Jamelle Bouie/Shutterstock.com
Source: Jamelle Bouie/Shutterstock.com

He who joyfully marches to music in rank and file has already earned my contempt. He has been given a large brain by mistake, since for him the spinal cord would suffice—Albert Einstein

The line between good and evil is permeable and almost anyone can be induced to cross it when pressured by situational forces—Philip Zimbardo

Over the weekend, one of the authors was visiting family in the Midwest. While standing in line at a popular attraction, (a really cool zoo in a pretty sketchy neighborhood), he noticed a couple of Black families near him in line. One of the families included two middle aged women, two young boys, and a tall, overweight teenage boy. The teen was upset about his ice cream ("Where are my sprinkles?"). One of the women yelled at him, "Oh, just eat it or don't get any ice cream." A moment later, one of the younger boys turned, looked up at him and offered to trade ice creams. The older boy, still visibly upset, replied, “Shut up, n****, I don’t want your ice cream!” and, resisting the forced compimise, stalked off. 

The Ferguson riots were going on not very far away at the time. It was easy to wonder just how easily something like that could break out here or anywhere.

On the evening of August 21, 2014, the same author was watching a movie at his apartment in downtown Manhattan while his spouse was out with a friend. From outside he suddenly heard screams and sirens, shouting and thumping. Anxiously, he stepped out onto the balcony to see what was happening. He was able to make out a crowd, dimly visible in the street light, surging back and forth, corralled by police vehicles, flashing lights and bullhorns. They were shouting “F*** the police!” He wondered, frightened, could a riot could break out here too? Would his spouse be safe coming home? But he also felt a confusion of other feelngs: he was drawn by a certain solidarity with the protestors, while at the same time, he was concerned that well-meaning, decent police officers may be unfairly accused and even scapegoated. 

Another of the authors recalls working in a large community empowerment project in response to the civil unrest in South Central Los Angeles in 1992 in the aftermath of the Rodney King beating and acquittal of the perpetrators. 

If we take past and current issues to heart and add the irrelationship perspective, we can see incidents such as the shooting death of an unarmed teenager in Ferguson as a symptom of ignored society-wide issues around safety and anxiety, both in specific relationships and in specific communities. The task of protecting and serving (by "the state") and acting as if imposed "care" is effective (for "the people") is similar to the dynamic in irrelationships when those  “cared for” (the "Audience" role) are expected to act as if the care offered (by "Performers") is actually effective.

Such an unspoken compromise can become dark and implicitly destructive.

Studies of community expectations of police work consistently support that the most important issue to the public is the expectation of fairness. (A blog series on Race, Racism and Law Enforcement can be found at: http://tinyurl.com/mvly6w5.) "The police"—both corporately and individually—can easily fall into the role of the absent, apathetic, unhappy, even abusive parent charged with the impossible task of providing "security" to people living in unsafe communities. Conversely, the people living in such communities are expected to act as if  the police officer-caregiver's work, is effective when it often isn't. Nevertheless, "satisfied consumers"of police protection are expected to follow rules and adhere to constrictive behavioral and interactive rituals that define their "community character" (unconscious rules and regulations about acceptable and unacceptable behavior and interactive patterns in a specific community).  Without realizing it, each community member's behavior (i.e., performance routine), is directed at making the caregiver (i.e., the police officer--who, for many, represents a violent, oppressive system) and the care-taken (i.e., residents), unconscious of how dysfunctional--perhaps dangerous--the system is. This is a complicated routine where the care-taken and the caretakers interact to dissociate the impossibility of a specific task: protecing and serving effectively in unsafe environments.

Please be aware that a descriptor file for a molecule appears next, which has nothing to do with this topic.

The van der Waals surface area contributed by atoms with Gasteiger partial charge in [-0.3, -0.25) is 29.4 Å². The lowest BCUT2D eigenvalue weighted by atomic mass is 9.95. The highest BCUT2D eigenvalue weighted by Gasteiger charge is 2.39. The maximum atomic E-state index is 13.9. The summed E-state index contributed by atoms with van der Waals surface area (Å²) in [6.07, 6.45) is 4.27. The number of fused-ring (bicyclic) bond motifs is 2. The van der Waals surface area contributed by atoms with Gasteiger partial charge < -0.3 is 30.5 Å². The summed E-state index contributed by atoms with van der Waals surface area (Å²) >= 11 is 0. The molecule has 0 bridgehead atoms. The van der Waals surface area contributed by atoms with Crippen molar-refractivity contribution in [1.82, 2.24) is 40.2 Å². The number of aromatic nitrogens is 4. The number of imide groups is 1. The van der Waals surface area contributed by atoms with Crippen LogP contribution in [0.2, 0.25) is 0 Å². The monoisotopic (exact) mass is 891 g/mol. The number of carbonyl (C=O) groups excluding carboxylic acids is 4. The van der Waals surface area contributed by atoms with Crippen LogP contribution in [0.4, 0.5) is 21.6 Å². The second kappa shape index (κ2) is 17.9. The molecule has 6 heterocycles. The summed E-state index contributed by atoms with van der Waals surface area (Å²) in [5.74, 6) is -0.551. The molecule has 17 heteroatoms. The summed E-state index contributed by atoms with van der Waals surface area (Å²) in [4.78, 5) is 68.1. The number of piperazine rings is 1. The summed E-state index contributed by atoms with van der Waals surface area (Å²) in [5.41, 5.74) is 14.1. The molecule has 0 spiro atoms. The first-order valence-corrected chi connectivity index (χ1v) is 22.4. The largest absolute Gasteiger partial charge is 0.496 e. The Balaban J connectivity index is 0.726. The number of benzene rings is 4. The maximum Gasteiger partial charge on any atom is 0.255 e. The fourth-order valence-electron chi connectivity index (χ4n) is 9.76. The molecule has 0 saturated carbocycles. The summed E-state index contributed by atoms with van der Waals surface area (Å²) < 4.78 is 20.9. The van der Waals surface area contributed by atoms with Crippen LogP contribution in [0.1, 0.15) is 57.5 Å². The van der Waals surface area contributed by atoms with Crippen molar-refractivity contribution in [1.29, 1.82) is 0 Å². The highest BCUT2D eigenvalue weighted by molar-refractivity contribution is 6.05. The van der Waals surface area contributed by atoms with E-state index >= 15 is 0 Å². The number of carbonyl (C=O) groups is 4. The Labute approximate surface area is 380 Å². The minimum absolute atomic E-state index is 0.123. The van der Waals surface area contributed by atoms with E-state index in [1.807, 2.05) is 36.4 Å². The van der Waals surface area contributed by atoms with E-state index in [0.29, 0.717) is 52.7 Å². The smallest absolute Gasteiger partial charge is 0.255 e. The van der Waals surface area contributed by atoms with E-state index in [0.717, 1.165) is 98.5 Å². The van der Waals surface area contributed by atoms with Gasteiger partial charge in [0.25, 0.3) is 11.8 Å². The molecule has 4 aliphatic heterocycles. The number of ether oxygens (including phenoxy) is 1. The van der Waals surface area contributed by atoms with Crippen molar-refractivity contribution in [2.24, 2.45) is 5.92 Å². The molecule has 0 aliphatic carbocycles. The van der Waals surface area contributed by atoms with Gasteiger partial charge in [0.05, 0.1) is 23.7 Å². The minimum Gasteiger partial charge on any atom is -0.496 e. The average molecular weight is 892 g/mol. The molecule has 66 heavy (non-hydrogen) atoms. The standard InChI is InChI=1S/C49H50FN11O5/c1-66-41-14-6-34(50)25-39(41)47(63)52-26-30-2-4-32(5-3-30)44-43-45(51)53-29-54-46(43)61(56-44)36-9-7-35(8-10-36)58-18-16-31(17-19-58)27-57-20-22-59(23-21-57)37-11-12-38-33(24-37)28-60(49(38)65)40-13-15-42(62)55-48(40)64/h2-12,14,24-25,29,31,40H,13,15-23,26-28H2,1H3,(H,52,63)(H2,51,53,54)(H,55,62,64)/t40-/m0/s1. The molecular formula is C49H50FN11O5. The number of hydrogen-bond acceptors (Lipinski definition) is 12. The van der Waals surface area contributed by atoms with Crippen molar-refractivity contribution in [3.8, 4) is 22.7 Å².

Ferguson and South-Central LA are  the places where systemic crises are easily catalyzed into violence by the trauma of the killing of an innocent teenager (or any incident that breaks through community-level defenses and makes the chronic injustice of every day life become visible). We are again made aware of the impossibility of "protect and serve" in communities in which unsafety is driven by multiple, complicating factors. Police perform rituals intended to connote the maintenance of safety and community members act as if this is somehow effective—until the song-and-dance is proven not to work by another eruption, and we're once again faced with how dangerous our world really is. The "protect and serve" meme is exposed, once again, as a tool enabling us to dissociate from how anxious we feel about the unsafety surrounding us.